UK could follow EU safeguarding measures on China-made EVs

The UK’s Trade Remedies Authority (TRA), a post-Brexit trade watchdog, says it would be ready to implement an investigation on Chinese electric vehicle imports if the government required it to do so.

Oliver Griffiths, ceo of TRA, told the Guardian neither the government nor carmakers have requested such a move yet, though they are closely watching market developments. “We’ve been in close and regular contact with the industry on this one, and lots of people are looking at the import numbers… All eyes will be on Brussels later on this year when they could potentially bring out an interim measure on this,” he says.

Last year, the European Commission announced it would be probing China-made electric vehicles entering its borders due to heavy subsidies and competition distortion. Then, EC President Ursula von der Leyen said the investigation seeks to defend the EU against “unfair practices,” de-risking, not decoupling from China. The probe reportedly started in October on BYD, Geely and SAIC, but is also set to cover European carmakers with production capacity in China.

The EU remains the UK’s biggest automotive trade partner and vice-versa. According to the latest trade report from the UK automotive association SMMT, China was the second largest supplier of cars to the UK in 2022, with a 9.2% share of its total imports (including both EV and ICE cars). Most of the car imports (71.3%) came from the EU.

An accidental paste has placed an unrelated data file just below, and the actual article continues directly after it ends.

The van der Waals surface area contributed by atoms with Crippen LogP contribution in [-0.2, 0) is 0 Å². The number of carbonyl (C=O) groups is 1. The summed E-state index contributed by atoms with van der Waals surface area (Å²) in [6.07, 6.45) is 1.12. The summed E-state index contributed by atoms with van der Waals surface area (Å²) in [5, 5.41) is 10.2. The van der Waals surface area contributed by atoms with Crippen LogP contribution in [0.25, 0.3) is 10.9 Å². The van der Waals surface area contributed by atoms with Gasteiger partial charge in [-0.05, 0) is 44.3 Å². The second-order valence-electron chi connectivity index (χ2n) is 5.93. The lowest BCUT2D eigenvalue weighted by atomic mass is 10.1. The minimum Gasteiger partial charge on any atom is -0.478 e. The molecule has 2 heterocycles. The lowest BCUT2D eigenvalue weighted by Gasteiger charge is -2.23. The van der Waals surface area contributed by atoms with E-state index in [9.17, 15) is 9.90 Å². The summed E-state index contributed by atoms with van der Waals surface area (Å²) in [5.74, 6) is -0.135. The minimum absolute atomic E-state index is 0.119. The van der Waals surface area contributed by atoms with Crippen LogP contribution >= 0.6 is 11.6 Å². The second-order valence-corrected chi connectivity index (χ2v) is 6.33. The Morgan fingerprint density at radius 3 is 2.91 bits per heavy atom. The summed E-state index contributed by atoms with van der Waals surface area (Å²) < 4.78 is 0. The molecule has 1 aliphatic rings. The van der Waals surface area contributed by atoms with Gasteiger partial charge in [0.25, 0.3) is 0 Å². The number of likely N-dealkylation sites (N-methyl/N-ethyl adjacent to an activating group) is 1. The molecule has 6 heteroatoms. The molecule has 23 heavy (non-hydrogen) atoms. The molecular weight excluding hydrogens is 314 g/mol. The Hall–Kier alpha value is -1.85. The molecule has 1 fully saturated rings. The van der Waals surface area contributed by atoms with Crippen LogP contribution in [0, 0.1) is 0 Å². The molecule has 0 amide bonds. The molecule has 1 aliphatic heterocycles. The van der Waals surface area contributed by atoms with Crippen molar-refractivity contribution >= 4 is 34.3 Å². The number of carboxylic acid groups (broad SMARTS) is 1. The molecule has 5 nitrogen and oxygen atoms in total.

According to Sam Lowe, partner and trade expert at Flint Global, if and when the EU introduces new countervailing tariffs on China-originating EVs, “the UK will come under a lot more pressure to do the same.”

“Where the EU moves, the UK usually follows,” he adds in a note seen by Kallanish. “While the UK government and industry are currently publicly reluctant to replicate the EU measures, this will probably change once China-originating cars originally destined for the EU turn up in observable quantities on British driveways.”

The EU is among one of the most open markets for Chinese firms trying to get a footprint abroad, Lowe notes. That’s because, with a 10% tariff, it’s relatively more attractive to Chinese car exporters than the US and Turkey, where import tariffs stand at 27.5% and 50%, respectively.